I enjoy the variety of the work and the ability to be constantly learning. I also like that it isn’t like a regular office job where you are rushing around with deadlines or trying to make a sale. You are not going to get your arm taken off in a circular saw. You may get carpal tunnel. It is much less stressful than other jobs that I have had. Moreover I enjoy the customer service aspect of it. When I am doing reference and I answer someone’s question it is very rewarding.

Are there any disadvantages associated with this career field? What are they?

The pay isn’t as much as some other fields but you can still earn fairly decent money depending on where you are working. The average starting salary for a new library school grad is around $40,000.

What particular interests led you to pursue a career in library science?

My interest in academics and learning were what originally led me to the field. Now that I am in it I am really excited about the emerging technologies that are becoming available and that are starting to get used in library science.

What future employment opportunities will there be for those interested in your field of work?

Libraries aren’t going away. They will change though, so you will need to be able to adapt. There are plenty of job opportunities, especially if you are willing to move around. They keep saying there are supposed to be a lot of older librarians retiring, but I haven’t seen it yet. There are a lot of medical advances and people just seem to keep working.

How do you see the jobs in the library science world changing over the next ten years?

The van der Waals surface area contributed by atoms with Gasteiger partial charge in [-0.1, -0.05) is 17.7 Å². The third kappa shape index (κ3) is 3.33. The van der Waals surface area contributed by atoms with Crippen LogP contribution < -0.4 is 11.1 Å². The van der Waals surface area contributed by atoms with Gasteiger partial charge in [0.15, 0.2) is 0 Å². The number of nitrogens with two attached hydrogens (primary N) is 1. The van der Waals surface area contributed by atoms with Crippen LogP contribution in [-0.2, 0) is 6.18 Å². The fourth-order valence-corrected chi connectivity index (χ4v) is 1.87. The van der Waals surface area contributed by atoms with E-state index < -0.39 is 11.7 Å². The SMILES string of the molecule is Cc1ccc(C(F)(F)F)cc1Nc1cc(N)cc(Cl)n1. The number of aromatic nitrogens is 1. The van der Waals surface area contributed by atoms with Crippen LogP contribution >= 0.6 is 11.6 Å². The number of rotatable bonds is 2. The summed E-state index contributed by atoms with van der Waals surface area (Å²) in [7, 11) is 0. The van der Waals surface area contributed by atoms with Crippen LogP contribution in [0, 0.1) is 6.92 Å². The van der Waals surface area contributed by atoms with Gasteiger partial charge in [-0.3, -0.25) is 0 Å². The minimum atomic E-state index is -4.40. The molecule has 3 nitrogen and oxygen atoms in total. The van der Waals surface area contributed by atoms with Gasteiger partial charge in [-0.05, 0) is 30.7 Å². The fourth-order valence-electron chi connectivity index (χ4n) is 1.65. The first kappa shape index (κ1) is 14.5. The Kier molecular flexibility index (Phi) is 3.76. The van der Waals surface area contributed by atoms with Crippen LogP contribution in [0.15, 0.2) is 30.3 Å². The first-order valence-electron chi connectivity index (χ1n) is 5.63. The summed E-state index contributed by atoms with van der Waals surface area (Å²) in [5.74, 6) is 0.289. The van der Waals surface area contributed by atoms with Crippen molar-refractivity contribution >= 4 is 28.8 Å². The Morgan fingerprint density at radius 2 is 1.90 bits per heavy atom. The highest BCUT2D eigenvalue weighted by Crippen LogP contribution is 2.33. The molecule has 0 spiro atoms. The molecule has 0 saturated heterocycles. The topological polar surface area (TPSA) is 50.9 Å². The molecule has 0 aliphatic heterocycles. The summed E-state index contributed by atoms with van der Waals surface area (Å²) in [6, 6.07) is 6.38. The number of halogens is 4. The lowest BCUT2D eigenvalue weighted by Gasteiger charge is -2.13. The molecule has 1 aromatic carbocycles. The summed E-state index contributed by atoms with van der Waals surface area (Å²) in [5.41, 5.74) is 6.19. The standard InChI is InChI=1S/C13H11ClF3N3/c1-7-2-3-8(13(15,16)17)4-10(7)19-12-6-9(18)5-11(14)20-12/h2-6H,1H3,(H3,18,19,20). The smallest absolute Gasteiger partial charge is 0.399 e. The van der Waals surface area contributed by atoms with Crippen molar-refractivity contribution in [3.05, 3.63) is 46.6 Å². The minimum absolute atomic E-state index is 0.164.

This is an exciting time in librarianship. Everyone is speculating about what is in store for the future of libraries. I know that there will be more computer technology involved (e.g. Electronic databases, Web 2.0 stuff, Online catalogs, Library Websites, etc.). I am going to be optimistic and say that libraries by 2018 will have retained their same position in society as keepers, finders, and evaluators of information and probably even move more into creating and amalgamating resources to help their patrons. I think though that this next decade will be a time of rapid change and tough decisions. Some good leaders in the field will be necessary to navigate these changes.

What suggestions would you offer to someone interested in entering your field?

I think that you are doing the best thing right now. Asking professionals in the field is the best way to find out what is involved in librarianship and if you would like it or not. Getting a number of different opinions is good though. Here is a website giving the Top Ten Reasons for being a Librarian. And here is a corresponding blog post from the Annoyed Librarian (a humorous and scathingly honest librarian and blogger…scanning some of her blog posts can give some good insight into the darker side of the field).